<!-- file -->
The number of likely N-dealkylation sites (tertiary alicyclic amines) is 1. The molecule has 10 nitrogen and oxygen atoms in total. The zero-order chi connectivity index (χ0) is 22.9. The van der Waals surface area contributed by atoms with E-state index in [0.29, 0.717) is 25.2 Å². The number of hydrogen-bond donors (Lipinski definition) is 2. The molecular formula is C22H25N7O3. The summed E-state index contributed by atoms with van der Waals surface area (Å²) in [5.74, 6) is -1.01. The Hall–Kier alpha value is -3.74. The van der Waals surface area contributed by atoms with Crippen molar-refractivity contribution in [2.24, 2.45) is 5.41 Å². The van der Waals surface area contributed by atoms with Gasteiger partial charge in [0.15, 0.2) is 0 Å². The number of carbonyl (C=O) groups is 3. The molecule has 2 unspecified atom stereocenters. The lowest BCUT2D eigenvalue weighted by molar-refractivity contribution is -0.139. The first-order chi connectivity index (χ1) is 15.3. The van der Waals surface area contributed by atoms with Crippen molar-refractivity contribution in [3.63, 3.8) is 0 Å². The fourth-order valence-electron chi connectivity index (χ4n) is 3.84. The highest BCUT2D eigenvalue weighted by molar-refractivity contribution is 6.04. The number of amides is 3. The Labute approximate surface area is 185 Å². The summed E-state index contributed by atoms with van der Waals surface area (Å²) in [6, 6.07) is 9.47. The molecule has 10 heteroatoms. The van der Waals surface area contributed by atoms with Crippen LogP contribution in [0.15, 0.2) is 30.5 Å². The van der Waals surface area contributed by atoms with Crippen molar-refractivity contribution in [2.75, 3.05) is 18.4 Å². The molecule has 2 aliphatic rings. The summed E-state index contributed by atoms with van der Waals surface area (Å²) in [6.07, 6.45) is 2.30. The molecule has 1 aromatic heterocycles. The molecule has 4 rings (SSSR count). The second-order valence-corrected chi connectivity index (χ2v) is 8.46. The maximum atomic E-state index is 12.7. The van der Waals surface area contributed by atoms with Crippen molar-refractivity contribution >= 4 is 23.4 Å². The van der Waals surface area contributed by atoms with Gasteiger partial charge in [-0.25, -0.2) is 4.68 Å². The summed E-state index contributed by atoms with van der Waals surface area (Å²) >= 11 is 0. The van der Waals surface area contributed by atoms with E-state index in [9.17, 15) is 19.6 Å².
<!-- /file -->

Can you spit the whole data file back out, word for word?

The number of likely N-dealkylation sites (tertiary alicyclic amines) is 1. The molecule has 10 nitrogen and oxygen atoms in total. The zero-order chi connectivity index (χ0) is 22.9. The van der Waals surface area contributed by atoms with E-state index in [0.29, 0.717) is 25.2 Å². The number of hydrogen-bond donors (Lipinski definition) is 2. The molecular formula is C22H25N7O3. The summed E-state index contributed by atoms with van der Waals surface area (Å²) in [5.74, 6) is -1.01. The Hall–Kier alpha value is -3.74. The van der Waals surface area contributed by atoms with Crippen molar-refractivity contribution in [2.24, 2.45) is 5.41 Å². The van der Waals surface area contributed by atoms with Gasteiger partial charge in [0.15, 0.2) is 0 Å². The number of carbonyl (C=O) groups is 3. The molecule has 2 unspecified atom stereocenters. The lowest BCUT2D eigenvalue weighted by molar-refractivity contribution is -0.139. The first-order chi connectivity index (χ1) is 15.3. The van der Waals surface area contributed by atoms with Crippen molar-refractivity contribution in [3.63, 3.8) is 0 Å². The fourth-order valence-electron chi connectivity index (χ4n) is 3.84. The highest BCUT2D eigenvalue weighted by molar-refractivity contribution is 6.04. The number of amides is 3. The Labute approximate surface area is 185 Å². The summed E-state index contributed by atoms with van der Waals surface area (Å²) in [6, 6.07) is 9.47. The molecule has 10 heteroatoms. The van der Waals surface area contributed by atoms with Crippen LogP contribution in [0.15, 0.2) is 30.5 Å². The van der Waals surface area contributed by atoms with Crippen molar-refractivity contribution in [2.75, 3.05) is 18.4 Å². The molecule has 2 aliphatic rings. The summed E-state index contributed by atoms with van der Waals surface area (Å²) in [6.07, 6.45) is 2.30. The molecule has 1 aromatic heterocycles. The molecule has 4 rings (SSSR count). The second-order valence-corrected chi connectivity index (χ2v) is 8.46. The maximum atomic E-state index is 12.7. The van der Waals surface area contributed by atoms with Crippen molar-refractivity contribution >= 4 is 23.4 Å². The van der Waals surface area contributed by atoms with Gasteiger partial charge in [-0.25, -0.2) is 4.68 Å². The summed E-state index contributed by atoms with van der Waals surface area (Å²) >= 11 is 0. The van der Waals surface area contributed by atoms with E-state index in [9.17, 15) is 19.6 Å².